1. Depends on what you mean by “proof”. You have just provided *evidence* of your mind by composing that message. I just did likewise by composing this one. Sure, we could spin crazy hypotheses all day (everyone else are automatons, for example), and say that other minds are not directly *proven*, but then we’re off in zombie territory. What’s the point in that? Not sure what you’re on about…

      1. Funny. I guess you guys never heard of physics. No mind is required for thunderbolts. No mind is required for volcanoes. Why would a mind be required for human behaviors (including reports of consciousness). Is it “like” something to be a neuron? These informal lines of reasoning that lead to the conclusion that there must be human consciousness are like the informal reasoning that God must have created the universe. They are not the result of an application of the scientific method.

        1. Why would a mind be required for human behaviors

          Because we directly experience having minds & consciousness and behave by using them. We also interact with others having minds and consciousnesses. Any other blindingly obvious questions you’d like answered?

          Nevermind — you really seem like a very confused person. I don’t think I really care to degenerate into psychobabble.

          1. 1977ub is not “confused,” nor is he or she an atheist. They’re using the standard and threadworn greedy reductionist argument against atheism.

            If Consciousness/Mind doesn’t exist on every level, then it can’t exist on any level at all. Plus, it takes an enormous amount of “faith” to believe that other people are not meat robots and only your special, special self is totally different.

            1. That is what I meant by “confused”. (also was seemingly correct on “anti-scientismist”, though 1977ub appeared not to have gotten the reference. The confusion comes from this insistence on “required” & making a caricature out of reductionist logic. Add some non sequiturs to the mix, and a misplaced concept of scientific “proof”, and it equals word salad – railing against “scientism”.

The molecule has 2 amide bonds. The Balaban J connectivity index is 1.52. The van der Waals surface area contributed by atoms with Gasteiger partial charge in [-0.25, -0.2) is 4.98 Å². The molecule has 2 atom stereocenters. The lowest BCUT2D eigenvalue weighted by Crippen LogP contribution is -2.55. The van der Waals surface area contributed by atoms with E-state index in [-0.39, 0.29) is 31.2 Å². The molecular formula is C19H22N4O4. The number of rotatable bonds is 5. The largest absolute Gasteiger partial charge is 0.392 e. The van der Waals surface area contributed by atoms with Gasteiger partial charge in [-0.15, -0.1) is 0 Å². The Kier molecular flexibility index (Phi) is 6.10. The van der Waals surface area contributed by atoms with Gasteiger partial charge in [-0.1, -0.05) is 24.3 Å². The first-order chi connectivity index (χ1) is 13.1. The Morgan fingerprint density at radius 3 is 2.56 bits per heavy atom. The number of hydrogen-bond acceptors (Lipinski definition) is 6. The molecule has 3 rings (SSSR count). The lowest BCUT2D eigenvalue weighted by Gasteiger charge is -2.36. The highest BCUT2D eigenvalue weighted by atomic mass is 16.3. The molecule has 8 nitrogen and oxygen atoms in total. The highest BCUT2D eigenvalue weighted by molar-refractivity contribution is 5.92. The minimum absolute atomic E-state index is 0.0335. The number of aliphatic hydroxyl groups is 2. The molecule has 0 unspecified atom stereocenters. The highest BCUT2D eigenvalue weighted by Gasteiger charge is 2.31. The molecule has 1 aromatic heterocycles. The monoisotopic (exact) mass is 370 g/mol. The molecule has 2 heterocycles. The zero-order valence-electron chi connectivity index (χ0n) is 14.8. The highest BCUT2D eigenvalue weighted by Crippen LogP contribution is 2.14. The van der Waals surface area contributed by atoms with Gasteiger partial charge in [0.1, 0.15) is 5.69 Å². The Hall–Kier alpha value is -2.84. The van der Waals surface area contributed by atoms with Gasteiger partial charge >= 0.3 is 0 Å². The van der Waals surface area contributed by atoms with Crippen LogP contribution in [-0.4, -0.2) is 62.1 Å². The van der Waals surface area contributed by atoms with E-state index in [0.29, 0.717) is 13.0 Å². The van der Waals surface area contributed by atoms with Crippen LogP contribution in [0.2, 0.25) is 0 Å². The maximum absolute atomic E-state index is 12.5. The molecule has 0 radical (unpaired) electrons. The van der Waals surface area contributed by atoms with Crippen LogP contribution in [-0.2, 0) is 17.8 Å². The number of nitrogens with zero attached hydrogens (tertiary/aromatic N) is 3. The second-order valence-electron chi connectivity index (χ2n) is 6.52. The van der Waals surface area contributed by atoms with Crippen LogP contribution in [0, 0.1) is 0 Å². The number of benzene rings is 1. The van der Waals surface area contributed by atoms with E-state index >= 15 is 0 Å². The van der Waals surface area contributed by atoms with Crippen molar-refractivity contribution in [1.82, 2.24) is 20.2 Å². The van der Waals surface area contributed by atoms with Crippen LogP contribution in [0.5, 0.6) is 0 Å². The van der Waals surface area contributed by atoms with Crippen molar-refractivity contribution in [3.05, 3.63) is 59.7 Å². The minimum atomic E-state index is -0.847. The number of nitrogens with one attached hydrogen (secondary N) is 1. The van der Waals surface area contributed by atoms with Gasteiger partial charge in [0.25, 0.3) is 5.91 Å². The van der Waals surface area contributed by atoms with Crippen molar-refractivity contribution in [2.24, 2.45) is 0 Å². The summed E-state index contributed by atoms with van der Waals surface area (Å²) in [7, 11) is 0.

2. nor is it something that is needed to postulate in order to explain the observed behaviors.

      If the observed behavior includes talking about what it feels like to be conscious, I don’t see how you can plausibly explain that without postulating an actual experience of being conscious.

        1. Yes and no. I just don’t think that people realize the depth of the issues here. People are happy to accept human intuitions about other minds and not worry about the clash with what comes out of (or what could ever come out of) reductionism / determinism, and the successes of the scientific method.

          1. No, we know the argument. Plantinga, among others. Many others.

            Our belief that people who behave AS IF they have minds probably do have minds is not (just) an “intuition,” it’s also a rational working hypothesis For one thing, the alternative entails inexplicable inconsistencies and absurdities.

      1. I can totally relate to what you are saying. What I wonder is whether you realize that reductionism / determinism actually offers an alternate explanation for human behavior, one which is not necessarily compatible with what you are saying. There is the problem of overdetermination to contend with. If physics completely describes the motions of planets in the solar system, what need to we have for consciousness to explain them? Consciousness is not directly observed – nor is it required to explain human behavior if neuroscience turns out to be able to completely do so. Therefore human consciousness is not required by science and more to the point, not capable of fitting in the scientific world view, anymore than thunderstorm or volcano consciousness. You see?